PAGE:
Public sector research - key actors - Public research institutes

 

 

Brief available

 

What are the main activities and interests of PRIs?

Public research institutes (PRIs) come in a variety of shapes and sizes, with different main missions. Their relative importance in innovation systems varies from one country to the next, as measured by their levels of R&D expenditure. Some are national laboratories that undertake large-scale basic and applied R&D that most research universities would be unable to carry-out. Others are owned and sometimes operated by individual policy-making organisations to undertake research in specific topics or sectors in support of policy-making. Still others are dedicated to the development and diffusion of science and technology to the industrial sector. This diversity reflects the often critical roles PRIs play in innovation systems, but has also hindered the study of them as a group; for example, they are far less researched and understood than research universities.

 

How do the main activities and interests of PRIs coincide with public sector research contributing to innovation performance?

Reflecting their diversity, PRIs undertake the full range of activities in support of innovation. For example, those that carry out basic research are often leading contributors to the scientific record while those focused on supporting firms’ innovation efforts will most likely be active in technological development and in providing advice, consulting and extension services. This points to some degree of specialisation among PRIs, but recent years have tended to witness diversification in their activities as they have come under increasing policy pressure to expand their missions. As a consequence, it is not unusual for an individual PRI to undertake most, if not all, of the activities associated with public sector research contributing to innovation. This has seen PRIs engage increasingly in spin-off activity and patenting and licensing through knowledge marketsR&D collaboration with firms and research universities appears also to be on the increase. Sometimes, these activities may be in conflict, given the opportunity costs involved and the different incentive regimes that govern different types of activity. Besides indicators of R&D expenditure and human resources, there are few internationally comparable measurements of the levels of these different activities in PRIs across countries.

 

What resources and capabilities do PRIs need to contribute to innovation performance?

PRIs require significant amounts of funding and infrastructure to carry out their missions. They also require a mix of skills to conduct research and technological development, to engage in commercialisation activities, and to interact with users, funders and collaborators. Some of these activities, such as commercialisation, are often concentrated in specialists units, such as technology transfer offices. At an organisational level, PRIs require the capabilities to respond to user needs, to anticipate future research needs and their consequences, and to strategically position and steer their activities.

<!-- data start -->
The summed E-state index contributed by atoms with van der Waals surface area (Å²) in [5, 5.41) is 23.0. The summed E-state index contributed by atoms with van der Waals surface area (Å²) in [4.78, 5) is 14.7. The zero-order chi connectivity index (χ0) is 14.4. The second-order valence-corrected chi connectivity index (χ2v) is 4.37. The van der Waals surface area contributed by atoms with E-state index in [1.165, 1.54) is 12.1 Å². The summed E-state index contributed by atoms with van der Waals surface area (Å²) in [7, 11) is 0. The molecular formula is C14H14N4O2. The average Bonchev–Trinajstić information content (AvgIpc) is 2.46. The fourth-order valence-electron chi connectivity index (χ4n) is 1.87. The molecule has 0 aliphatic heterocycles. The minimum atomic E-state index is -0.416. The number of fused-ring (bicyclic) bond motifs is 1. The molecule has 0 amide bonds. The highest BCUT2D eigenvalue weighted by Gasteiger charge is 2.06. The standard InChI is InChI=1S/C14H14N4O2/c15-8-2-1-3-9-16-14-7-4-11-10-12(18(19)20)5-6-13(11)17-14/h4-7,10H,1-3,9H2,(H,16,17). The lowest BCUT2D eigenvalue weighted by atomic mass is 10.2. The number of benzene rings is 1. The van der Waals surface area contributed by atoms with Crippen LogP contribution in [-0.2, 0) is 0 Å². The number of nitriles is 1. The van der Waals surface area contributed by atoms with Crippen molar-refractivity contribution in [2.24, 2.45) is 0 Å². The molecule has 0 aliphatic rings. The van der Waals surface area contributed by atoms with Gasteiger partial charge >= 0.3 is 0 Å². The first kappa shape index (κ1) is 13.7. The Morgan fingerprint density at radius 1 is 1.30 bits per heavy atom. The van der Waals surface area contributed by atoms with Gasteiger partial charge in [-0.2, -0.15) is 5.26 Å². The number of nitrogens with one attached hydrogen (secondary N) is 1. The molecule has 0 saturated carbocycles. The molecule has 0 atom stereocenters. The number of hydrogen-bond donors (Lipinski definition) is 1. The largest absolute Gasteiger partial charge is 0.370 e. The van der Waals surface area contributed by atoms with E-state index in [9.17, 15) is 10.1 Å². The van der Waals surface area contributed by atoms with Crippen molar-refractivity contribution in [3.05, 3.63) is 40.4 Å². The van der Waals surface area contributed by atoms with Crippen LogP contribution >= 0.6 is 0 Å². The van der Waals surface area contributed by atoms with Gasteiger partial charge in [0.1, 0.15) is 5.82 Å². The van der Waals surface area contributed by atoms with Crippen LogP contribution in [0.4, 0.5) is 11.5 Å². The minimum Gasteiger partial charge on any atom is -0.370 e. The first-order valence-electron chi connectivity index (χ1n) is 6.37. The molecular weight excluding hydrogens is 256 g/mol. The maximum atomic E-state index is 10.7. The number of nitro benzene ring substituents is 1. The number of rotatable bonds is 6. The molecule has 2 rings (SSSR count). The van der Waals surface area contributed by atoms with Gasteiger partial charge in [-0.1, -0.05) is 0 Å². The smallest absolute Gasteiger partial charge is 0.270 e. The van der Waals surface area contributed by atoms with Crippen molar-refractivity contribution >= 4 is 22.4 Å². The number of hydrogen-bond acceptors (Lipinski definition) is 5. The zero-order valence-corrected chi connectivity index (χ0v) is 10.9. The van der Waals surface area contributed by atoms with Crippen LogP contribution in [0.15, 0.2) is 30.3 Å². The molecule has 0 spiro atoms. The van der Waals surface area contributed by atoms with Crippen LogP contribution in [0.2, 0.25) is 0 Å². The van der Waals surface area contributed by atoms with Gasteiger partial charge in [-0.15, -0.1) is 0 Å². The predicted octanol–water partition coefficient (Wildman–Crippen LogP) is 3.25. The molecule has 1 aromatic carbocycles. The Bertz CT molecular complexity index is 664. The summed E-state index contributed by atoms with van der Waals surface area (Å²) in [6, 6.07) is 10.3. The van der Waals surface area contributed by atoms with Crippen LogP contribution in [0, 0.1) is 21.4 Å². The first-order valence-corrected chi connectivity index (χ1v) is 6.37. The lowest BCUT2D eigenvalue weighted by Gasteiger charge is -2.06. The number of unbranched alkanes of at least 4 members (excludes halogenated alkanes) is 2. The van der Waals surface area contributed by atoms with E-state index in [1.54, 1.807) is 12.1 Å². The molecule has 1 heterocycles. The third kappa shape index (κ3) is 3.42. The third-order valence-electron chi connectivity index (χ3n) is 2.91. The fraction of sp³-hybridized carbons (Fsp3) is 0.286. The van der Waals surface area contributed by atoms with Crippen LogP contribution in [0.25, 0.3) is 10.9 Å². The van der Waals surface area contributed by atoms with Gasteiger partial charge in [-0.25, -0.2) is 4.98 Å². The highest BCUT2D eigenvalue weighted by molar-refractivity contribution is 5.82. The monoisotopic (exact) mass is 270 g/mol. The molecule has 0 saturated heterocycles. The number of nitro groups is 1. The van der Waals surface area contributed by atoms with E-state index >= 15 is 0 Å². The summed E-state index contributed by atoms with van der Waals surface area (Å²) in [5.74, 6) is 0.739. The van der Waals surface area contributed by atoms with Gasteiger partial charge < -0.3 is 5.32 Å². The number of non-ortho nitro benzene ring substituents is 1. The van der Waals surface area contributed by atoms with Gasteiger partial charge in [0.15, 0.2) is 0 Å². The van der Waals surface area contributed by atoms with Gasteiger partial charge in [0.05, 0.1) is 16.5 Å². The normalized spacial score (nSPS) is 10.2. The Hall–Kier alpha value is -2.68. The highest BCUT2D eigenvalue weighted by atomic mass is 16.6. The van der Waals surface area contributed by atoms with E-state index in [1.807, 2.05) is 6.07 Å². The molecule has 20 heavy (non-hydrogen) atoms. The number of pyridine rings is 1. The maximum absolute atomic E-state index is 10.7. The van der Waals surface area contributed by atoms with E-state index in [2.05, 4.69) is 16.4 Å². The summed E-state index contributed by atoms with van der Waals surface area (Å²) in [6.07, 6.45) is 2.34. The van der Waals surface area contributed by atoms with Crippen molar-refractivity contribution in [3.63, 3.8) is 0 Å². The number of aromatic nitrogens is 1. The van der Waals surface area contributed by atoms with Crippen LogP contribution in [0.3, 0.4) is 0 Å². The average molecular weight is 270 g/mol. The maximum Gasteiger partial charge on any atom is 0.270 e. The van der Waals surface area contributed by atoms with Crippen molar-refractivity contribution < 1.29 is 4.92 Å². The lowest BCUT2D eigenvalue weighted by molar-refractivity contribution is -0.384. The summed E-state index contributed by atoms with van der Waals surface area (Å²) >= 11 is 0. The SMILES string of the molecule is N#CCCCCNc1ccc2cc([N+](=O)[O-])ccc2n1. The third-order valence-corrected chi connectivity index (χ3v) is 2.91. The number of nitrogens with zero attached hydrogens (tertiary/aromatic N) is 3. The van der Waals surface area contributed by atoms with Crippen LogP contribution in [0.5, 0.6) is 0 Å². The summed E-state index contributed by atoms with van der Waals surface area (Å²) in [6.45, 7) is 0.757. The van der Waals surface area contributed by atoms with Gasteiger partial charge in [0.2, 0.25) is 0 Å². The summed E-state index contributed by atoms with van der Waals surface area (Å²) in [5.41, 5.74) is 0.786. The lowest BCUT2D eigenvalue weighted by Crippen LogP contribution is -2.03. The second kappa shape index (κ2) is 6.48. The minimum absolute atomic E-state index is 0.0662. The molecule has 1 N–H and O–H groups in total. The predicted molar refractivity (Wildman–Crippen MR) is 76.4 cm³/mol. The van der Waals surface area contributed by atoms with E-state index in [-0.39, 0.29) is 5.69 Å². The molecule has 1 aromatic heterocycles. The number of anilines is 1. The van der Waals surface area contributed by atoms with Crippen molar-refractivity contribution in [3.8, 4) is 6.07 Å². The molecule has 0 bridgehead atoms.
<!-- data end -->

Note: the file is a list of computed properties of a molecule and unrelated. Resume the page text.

What actors are important for PRIs to contribute to innovation performance?

The following actors shape the ways in which PRIs contribute to innovation performance:

  • As providers of discretionary organisational funding and a fair amount of competitive R&D project grants, policy-making and regulatory organisations, to which PRIs are often closely attached, can play a very significant role in shaping the activities undertaken. Indeed, there is often fierce debate on how much autonomy PRIs should be given vis-à-vis their ministry / agency ‘masters’.
  • PRIs more or less depend on different research funding organisations for resources. The priorities of these organisations will naturally shape the sorts of research and other activities PRIs can engage in.
  • Research universities can be useful research collaborators and a source of new human resources for PRIs to employ. In many countries, however, the relationship tends to be more competitive than collaborative, sometimes to the point of being destructive.

 

What factors are important for PRIs to contribute to innovation performance?

Several factors can influence the contributions PRIs make to innovation:

  • PSR funding regimes determine the balance between discretionary and competitive funding. Both forms of funding are beneficial to PRIs. In particular, discretionary organisational funding is essential for institutes to invest in people (through permanent contracts and lifelong learning) and equipment, allowing them to take a more long-term and strategic perspective on their activities.

 

What policies are important for PRIs to contribute to innovation performance?

As one of the main performers of public sector research, a very wide range of core policy instruments are relevant to PRIs:

 

 

 

Public sector research

Module home

   Activities and outcomes

   Key actors

Researchers

Public research institutes

Research universities

Scientific unions

Technology transfer offices

Large domestic firms

Large foreign firms

Traditional SMEs

High-tech SMEs

Regulatory organisations

Funding organisations

Policy-making organisations

Third sector organisations

   Shaping factors

   Core policy instruments

 

 

 

List of useful links